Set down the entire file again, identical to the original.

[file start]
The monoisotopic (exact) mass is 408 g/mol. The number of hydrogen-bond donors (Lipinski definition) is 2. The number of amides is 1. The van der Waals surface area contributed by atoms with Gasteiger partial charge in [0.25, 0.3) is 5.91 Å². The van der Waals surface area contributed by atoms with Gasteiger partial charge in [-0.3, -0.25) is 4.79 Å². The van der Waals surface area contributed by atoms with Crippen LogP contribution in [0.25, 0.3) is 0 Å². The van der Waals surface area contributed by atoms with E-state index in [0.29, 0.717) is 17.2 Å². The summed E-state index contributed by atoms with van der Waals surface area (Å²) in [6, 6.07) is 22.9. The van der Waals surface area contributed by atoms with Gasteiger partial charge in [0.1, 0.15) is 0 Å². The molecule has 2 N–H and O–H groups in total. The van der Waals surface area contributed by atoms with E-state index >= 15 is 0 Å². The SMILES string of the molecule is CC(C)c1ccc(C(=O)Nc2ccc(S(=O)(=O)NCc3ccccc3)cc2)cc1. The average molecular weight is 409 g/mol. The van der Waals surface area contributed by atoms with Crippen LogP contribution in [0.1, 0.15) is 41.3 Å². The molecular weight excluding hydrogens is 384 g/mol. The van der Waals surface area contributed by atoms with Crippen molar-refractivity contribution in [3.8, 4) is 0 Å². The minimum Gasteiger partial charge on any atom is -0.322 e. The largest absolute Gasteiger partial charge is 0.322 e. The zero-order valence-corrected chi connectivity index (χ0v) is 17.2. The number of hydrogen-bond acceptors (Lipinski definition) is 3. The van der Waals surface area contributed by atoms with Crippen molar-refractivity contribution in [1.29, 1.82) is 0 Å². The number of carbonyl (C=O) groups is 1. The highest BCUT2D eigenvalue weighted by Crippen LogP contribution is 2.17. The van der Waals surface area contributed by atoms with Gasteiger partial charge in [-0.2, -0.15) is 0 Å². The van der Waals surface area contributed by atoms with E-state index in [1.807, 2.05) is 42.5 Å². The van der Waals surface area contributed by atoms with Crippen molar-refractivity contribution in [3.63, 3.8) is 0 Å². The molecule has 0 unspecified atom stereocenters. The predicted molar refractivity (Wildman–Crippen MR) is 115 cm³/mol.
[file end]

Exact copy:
The monoisotopic (exact) mass is 408 g/mol. The number of hydrogen-bond donors (Lipinski definition) is 2. The number of amides is 1. The van der Waals surface area contributed by atoms with Gasteiger partial charge in [0.25, 0.3) is 5.91 Å². The van der Waals surface area contributed by atoms with Gasteiger partial charge in [-0.3, -0.25) is 4.79 Å². The van der Waals surface area contributed by atoms with Crippen LogP contribution in [0.25, 0.3) is 0 Å². The van der Waals surface area contributed by atoms with E-state index in [0.29, 0.717) is 17.2 Å². The summed E-state index contributed by atoms with van der Waals surface area (Å²) in [6, 6.07) is 22.9. The van der Waals surface area contributed by atoms with Gasteiger partial charge in [0.1, 0.15) is 0 Å². The molecule has 2 N–H and O–H groups in total. The van der Waals surface area contributed by atoms with E-state index >= 15 is 0 Å². The SMILES string of the molecule is CC(C)c1ccc(C(=O)Nc2ccc(S(=O)(=O)NCc3ccccc3)cc2)cc1. The average molecular weight is 409 g/mol. The van der Waals surface area contributed by atoms with Crippen LogP contribution in [0.1, 0.15) is 41.3 Å². The molecular weight excluding hydrogens is 384 g/mol. The van der Waals surface area contributed by atoms with Crippen molar-refractivity contribution in [3.8, 4) is 0 Å². The minimum Gasteiger partial charge on any atom is -0.322 e. The largest absolute Gasteiger partial charge is 0.322 e. The zero-order valence-corrected chi connectivity index (χ0v) is 17.2. The number of hydrogen-bond acceptors (Lipinski definition) is 3. The van der Waals surface area contributed by atoms with Crippen molar-refractivity contribution in [1.29, 1.82) is 0 Å². The number of carbonyl (C=O) groups is 1. The highest BCUT2D eigenvalue weighted by Crippen LogP contribution is 2.17. The van der Waals surface area contributed by atoms with Gasteiger partial charge in [-0.2, -0.15) is 0 Å². The van der Waals surface area contributed by atoms with E-state index in [1.807, 2.05) is 42.5 Å². The van der Waals surface area contributed by atoms with Crippen molar-refractivity contribution in [3.63, 3.8) is 0 Å². The molecule has 0 unspecified atom stereocenters. The predicted molar refractivity (Wildman–Crippen MR) is 115 cm³/mol.